Many employers are understandably wary of sites like Glassdoor that allow employees and job candidates to publicly post anonymous reviews of their current or prospective employer, which can create tension between employees’ free speech rights and employers’ rights to be protected against costly defamation. In the age of social media, however, managers who would hope to put a lid on this pot are probably fighting a losing battle, and it is becoming increasingly important for organizations to pay attention to how online reviews affect their employer brand. Last week, CIO’s Sharon Florentine highlighted a recent survey from Future Workplace and CareerArc exploring the influence of online reviews on job candidates’ perceptions of an employer. Candidates are more likely than ever to research a prospective employer online before applying, the survey found, and are making more decisions based on those reviews:
[J]ob seekers increasingly trust reviews from other candidates and current employees to give them the lay of the land before applying. One in three job seekers has shared at least one negative review of a previous or prospective employer, and 55 percent of job seekers who have read a negative review have decided against applying for a position at that company, according to the survey. The survey also found that those employees and job seekers who do leave online negative reviews are 66 percent more likely to spread those opinions on social media, compared to those who only share their opinions directly with a friend or colleague.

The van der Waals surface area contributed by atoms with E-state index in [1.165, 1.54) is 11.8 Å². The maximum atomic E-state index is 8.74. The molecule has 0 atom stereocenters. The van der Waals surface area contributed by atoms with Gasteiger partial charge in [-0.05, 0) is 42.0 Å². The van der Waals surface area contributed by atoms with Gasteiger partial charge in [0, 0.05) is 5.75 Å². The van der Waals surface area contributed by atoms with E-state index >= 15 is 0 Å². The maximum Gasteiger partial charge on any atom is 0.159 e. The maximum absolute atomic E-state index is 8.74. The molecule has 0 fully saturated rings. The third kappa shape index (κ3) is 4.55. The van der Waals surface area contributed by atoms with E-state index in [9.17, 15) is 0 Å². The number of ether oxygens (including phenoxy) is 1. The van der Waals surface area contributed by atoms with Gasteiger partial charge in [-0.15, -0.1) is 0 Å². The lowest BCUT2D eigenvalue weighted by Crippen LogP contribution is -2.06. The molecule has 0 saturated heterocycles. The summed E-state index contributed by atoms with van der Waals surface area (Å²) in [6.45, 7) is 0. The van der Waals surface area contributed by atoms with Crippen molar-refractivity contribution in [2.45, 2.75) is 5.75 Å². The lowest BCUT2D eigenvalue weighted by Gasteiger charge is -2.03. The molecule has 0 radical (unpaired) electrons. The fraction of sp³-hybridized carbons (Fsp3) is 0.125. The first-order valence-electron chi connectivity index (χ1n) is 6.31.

And job seekers give more weight to the opinions of their fellow candidates and employees than a company’s official stance. The survey showed that job seekers rank current employees as the most trusted source for information about a company, followed by online reviews from job applicants and former employees, respectively. The CEO or other company executives were ranked the least trusted source by job seekers.
Another reason it’s worth employers’ while to pay attention to online reviews is that they can be a leading indicator of culture problems within the organization. Corinne Purtill at Quartz flags a fascinating study finding that reviews can even predict whether a company is likely to be investigated for fraud:
A team of researchers from the Hong Kong Polytechnic University and George Washington University studied feedback that 1.1 million employees of some 4,000 companies left on the job site GlassDoor between 2008 and 2015, and found that the lower these employees rated a firm’s “culture and values,” and their own job satisfaction, the more likely the company was to be the subject of a Securities and Exchange Commission fraud investigation or a securities fraud class action lawsuit.
Job satisfaction and culture/values rankings dropped consistently in the year a fraud investigation or action happened, as well as in the year before. As the researchers see it, these numbers tell a story in which managers push employees to reach unrealistic targets, leading to a dissatisfied workforce. And if the managers aren’t doing a good job of motivating employees—which they’re probably not, given that the employees are unhappy—and can’t hit their targets in legitimate ways, they may resort to fudging the numbers instead.